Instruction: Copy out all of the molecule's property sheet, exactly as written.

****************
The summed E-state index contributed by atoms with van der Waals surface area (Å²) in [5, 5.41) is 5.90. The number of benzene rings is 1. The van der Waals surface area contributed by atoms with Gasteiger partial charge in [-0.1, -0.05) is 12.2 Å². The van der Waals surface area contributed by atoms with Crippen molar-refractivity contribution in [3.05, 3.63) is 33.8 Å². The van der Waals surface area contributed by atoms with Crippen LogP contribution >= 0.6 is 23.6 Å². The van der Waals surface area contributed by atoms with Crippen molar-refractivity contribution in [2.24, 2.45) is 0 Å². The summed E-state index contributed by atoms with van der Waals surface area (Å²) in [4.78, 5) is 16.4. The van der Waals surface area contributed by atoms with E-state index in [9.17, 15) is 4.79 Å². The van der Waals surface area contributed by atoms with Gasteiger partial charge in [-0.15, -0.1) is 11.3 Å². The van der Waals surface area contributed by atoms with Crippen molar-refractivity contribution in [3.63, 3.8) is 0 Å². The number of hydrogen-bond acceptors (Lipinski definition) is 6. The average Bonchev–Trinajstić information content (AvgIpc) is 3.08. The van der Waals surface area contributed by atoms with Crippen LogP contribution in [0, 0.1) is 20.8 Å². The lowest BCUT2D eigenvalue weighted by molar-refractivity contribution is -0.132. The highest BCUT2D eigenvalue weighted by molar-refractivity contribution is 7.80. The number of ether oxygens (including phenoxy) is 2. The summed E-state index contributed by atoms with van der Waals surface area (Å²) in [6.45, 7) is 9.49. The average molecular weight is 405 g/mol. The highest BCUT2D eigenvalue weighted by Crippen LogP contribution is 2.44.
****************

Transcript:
The summed E-state index contributed by atoms with van der Waals surface area (Å²) in [5, 5.41) is 5.90. The number of benzene rings is 1. The van der Waals surface area contributed by atoms with Gasteiger partial charge in [-0.1, -0.05) is 12.2 Å². The van der Waals surface area contributed by atoms with Crippen molar-refractivity contribution in [3.05, 3.63) is 33.8 Å². The van der Waals surface area contributed by atoms with Crippen LogP contribution >= 0.6 is 23.6 Å². The van der Waals surface area contributed by atoms with Crippen molar-refractivity contribution in [2.24, 2.45) is 0 Å². The summed E-state index contributed by atoms with van der Waals surface area (Å²) in [4.78, 5) is 16.4. The van der Waals surface area contributed by atoms with E-state index in [9.17, 15) is 4.79 Å². The van der Waals surface area contributed by atoms with Gasteiger partial charge in [-0.15, -0.1) is 11.3 Å². The van der Waals surface area contributed by atoms with Crippen molar-refractivity contribution in [3.63, 3.8) is 0 Å². The number of hydrogen-bond acceptors (Lipinski definition) is 6. The average Bonchev–Trinajstić information content (AvgIpc) is 3.08. The van der Waals surface area contributed by atoms with Crippen LogP contribution in [0, 0.1) is 20.8 Å². The lowest BCUT2D eigenvalue weighted by molar-refractivity contribution is -0.132. The highest BCUT2D eigenvalue weighted by molar-refractivity contribution is 7.80. The number of ether oxygens (including phenoxy) is 2. The summed E-state index contributed by atoms with van der Waals surface area (Å²) in [6.45, 7) is 9.49. The average molecular weight is 405 g/mol. The highest BCUT2D eigenvalue weighted by Crippen LogP contribution is 2.44.